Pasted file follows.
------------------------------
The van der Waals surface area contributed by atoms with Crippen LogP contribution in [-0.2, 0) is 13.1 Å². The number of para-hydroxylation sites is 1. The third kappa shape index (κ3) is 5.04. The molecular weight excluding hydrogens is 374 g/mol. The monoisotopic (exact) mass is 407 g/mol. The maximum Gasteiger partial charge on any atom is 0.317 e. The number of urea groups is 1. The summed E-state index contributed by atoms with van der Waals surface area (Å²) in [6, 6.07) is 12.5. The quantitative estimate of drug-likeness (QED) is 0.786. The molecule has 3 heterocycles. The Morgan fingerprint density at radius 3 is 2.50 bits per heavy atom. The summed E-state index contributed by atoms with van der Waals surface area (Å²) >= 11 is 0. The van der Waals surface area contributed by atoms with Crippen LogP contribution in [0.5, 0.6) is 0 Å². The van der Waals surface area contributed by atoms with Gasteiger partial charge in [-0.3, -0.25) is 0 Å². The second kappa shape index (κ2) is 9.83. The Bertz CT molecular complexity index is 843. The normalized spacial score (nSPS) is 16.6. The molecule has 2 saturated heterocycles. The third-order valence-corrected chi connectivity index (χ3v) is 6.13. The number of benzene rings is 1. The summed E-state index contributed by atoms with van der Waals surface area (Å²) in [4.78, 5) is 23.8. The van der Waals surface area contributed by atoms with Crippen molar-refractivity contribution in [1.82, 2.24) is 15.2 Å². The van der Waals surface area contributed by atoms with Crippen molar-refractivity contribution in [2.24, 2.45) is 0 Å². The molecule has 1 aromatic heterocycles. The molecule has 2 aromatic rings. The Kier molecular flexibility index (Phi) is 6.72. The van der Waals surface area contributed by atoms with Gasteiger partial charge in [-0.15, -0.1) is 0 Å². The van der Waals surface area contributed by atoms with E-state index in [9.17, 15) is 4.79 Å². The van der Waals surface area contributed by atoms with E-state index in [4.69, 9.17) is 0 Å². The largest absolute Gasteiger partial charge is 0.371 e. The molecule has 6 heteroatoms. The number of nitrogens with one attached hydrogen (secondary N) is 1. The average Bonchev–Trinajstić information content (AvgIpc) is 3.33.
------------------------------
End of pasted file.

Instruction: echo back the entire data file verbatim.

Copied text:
The van der Waals surface area contributed by atoms with Crippen LogP contribution in [-0.2, 0) is 13.1 Å². The number of para-hydroxylation sites is 1. The third kappa shape index (κ3) is 5.04. The molecular weight excluding hydrogens is 374 g/mol. The monoisotopic (exact) mass is 407 g/mol. The maximum Gasteiger partial charge on any atom is 0.317 e. The number of urea groups is 1. The summed E-state index contributed by atoms with van der Waals surface area (Å²) in [6, 6.07) is 12.5. The quantitative estimate of drug-likeness (QED) is 0.786. The molecule has 3 heterocycles. The Morgan fingerprint density at radius 3 is 2.50 bits per heavy atom. The summed E-state index contributed by atoms with van der Waals surface area (Å²) >= 11 is 0. The van der Waals surface area contributed by atoms with Crippen LogP contribution in [0.5, 0.6) is 0 Å². The van der Waals surface area contributed by atoms with Gasteiger partial charge in [-0.3, -0.25) is 0 Å². The second kappa shape index (κ2) is 9.83. The Bertz CT molecular complexity index is 843. The normalized spacial score (nSPS) is 16.6. The molecule has 2 saturated heterocycles. The third-order valence-corrected chi connectivity index (χ3v) is 6.13. The number of benzene rings is 1. The summed E-state index contributed by atoms with van der Waals surface area (Å²) in [4.78, 5) is 23.8. The van der Waals surface area contributed by atoms with Crippen molar-refractivity contribution in [1.82, 2.24) is 15.2 Å². The van der Waals surface area contributed by atoms with Crippen molar-refractivity contribution in [2.24, 2.45) is 0 Å². The molecule has 1 aromatic heterocycles. The molecule has 2 aromatic rings. The Kier molecular flexibility index (Phi) is 6.72. The van der Waals surface area contributed by atoms with Gasteiger partial charge in [-0.15, -0.1) is 0 Å². The van der Waals surface area contributed by atoms with E-state index in [9.17, 15) is 4.79 Å². The van der Waals surface area contributed by atoms with E-state index in [4.69, 9.17) is 0 Å². The largest absolute Gasteiger partial charge is 0.371 e. The molecule has 6 heteroatoms. The number of nitrogens with one attached hydrogen (secondary N) is 1. The average Bonchev–Trinajstić information content (AvgIpc) is 3.33.